FRANKFORT — Former Kentucky Tourism Commissioner Mike Cooper of Lexington was found in violation of the state ethics code Monday for misusing state resources for his own financial gain.
In a settlement agreement with the Executive Branch Ethics Commission, Cooper admitted that he traveled to London, England, without notice or prior approval of his agency, and that he participated in events organized by a company that had a $179,900-a-year contract to promote Kentucky tourism in the United Kingdom.
Cooper resigned in February after articles about his actions were published by the Herald-Leader.
During Cooper's June 2011 visit to London, Gosh P.R. paid for his "meals, taxicabs and other activities," the ethics commission said.
Never miss a local story.
After he returned from the trip, Cooper told his agency that the trip was for personal reasons. However, he later approved an invoice submitted by Gosh P.R. for reimbursement by the state for its expenses on Cooper's behalf.
The Herald-Leader reported earlier this year that Cooper allowed the state contractor to pay $735 for Cooper's meals, party tickets and other expenses during the unauthorized trip to London.
Eventually, Cooper was ordered to repay the money to Gosh P.R. Cooper helped award Gosh's contract in 2008 and signed off on its monthly billing.
During his tenure as commissioner, the ethics panel said, Cooper "generally failed to follow personnel rules for reporting travel expenses, charged personal items to a state-issued credit card without informing his agency, conducted personal business while on approved state travel, booked more expensive flights in order to combine business and pleasure travel, and showed an overall failure to keep the documentation necessary for reimbursement for business travel."
In the settlement agreement, Cooper admitted that his conduct violated the ethics code. He agreed to pay a $2,000 civil penalty, received a public reprimand and waived any right to appeal.
The Herald-Leader also reported in February that a Web site used by Gosh P.R. to promote Kentucky tourist attractions contained factual errors and offensive stereotypes about Kentucky.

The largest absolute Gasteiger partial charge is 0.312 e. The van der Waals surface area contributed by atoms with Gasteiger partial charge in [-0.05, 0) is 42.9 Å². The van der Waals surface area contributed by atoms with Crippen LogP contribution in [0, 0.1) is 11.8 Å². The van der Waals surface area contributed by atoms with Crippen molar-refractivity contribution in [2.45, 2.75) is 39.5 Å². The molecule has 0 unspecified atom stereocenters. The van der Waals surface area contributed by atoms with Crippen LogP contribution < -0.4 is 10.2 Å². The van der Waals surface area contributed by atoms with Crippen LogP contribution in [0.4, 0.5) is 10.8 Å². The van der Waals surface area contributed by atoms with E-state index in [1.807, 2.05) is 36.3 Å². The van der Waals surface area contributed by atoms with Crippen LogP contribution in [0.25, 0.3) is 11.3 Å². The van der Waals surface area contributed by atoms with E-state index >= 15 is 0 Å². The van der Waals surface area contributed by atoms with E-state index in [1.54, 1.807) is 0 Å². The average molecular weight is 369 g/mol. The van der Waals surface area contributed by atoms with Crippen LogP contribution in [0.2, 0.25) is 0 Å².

State officials said they were offended by some of the site's content, including a snarky article about Roadside Bingo, a car game in which motorists count the dead animals along Kentucky highways.
After ordering the site disabled, the cabinet scrapped Gosh P.R.'s contract.
Also Monday, the ethics commission:
■ Issued an ethics charge against Margaret "Geri" Murphy, a former employee of the Cabinet for Health and Family Services who has pleaded guilty in circuit court to falsifying records in abuse and neglect cases. The ethics commission had found probable cause that Murphy failed to fulfill her duties while receiving wages and benefits.
Commission executive director John Steffen emphasized that the panel's action "is just a charge, not a final ruling" and that Murphy will have the opportunity to defend herself if she chooses.
On May 22, Murphy pleaded guilty in Anderson Circuit Court to tampering with public records in her role investigating allegations of child abuse and neglect for the state. She is to be sentenced July 24 and could be sent to prison for five years.
■ Found that former Powell County Property Valuation Administrator Betty M. Atkinson of Stanton violated the ethics code by hiring her daughter to work in the county office, eventually promoting her to chief deputy. In the commission's final order, which may be appealed to circuit court, Atkinson must pay a civil penalty of $2,000.
■ Found that Oldham County PVA Ron G. Winters of La Grange violated the ethics code by hiring his wife to work in his office, eventually promoting her to chief deputy. In a final order, which may be appealed, the commission ordered Winters to obey state hiring laws, post a copy of them in his office "as a reminder of the law," and pay a civil penalty of $5,000.
■ Found that Dallas Edward Kelly of Ashcamp in Pike County falsified time sheets, vehicle logs and mine-inspection reports, and failed to perform his duties while employed as an environmental inspector in the Department for Natural Resources. In a settlement agreement, Kelly admitted he violated the ethics code, agreed to pay a $500 civil penalty, received a public reprimand and waived any right to appeal.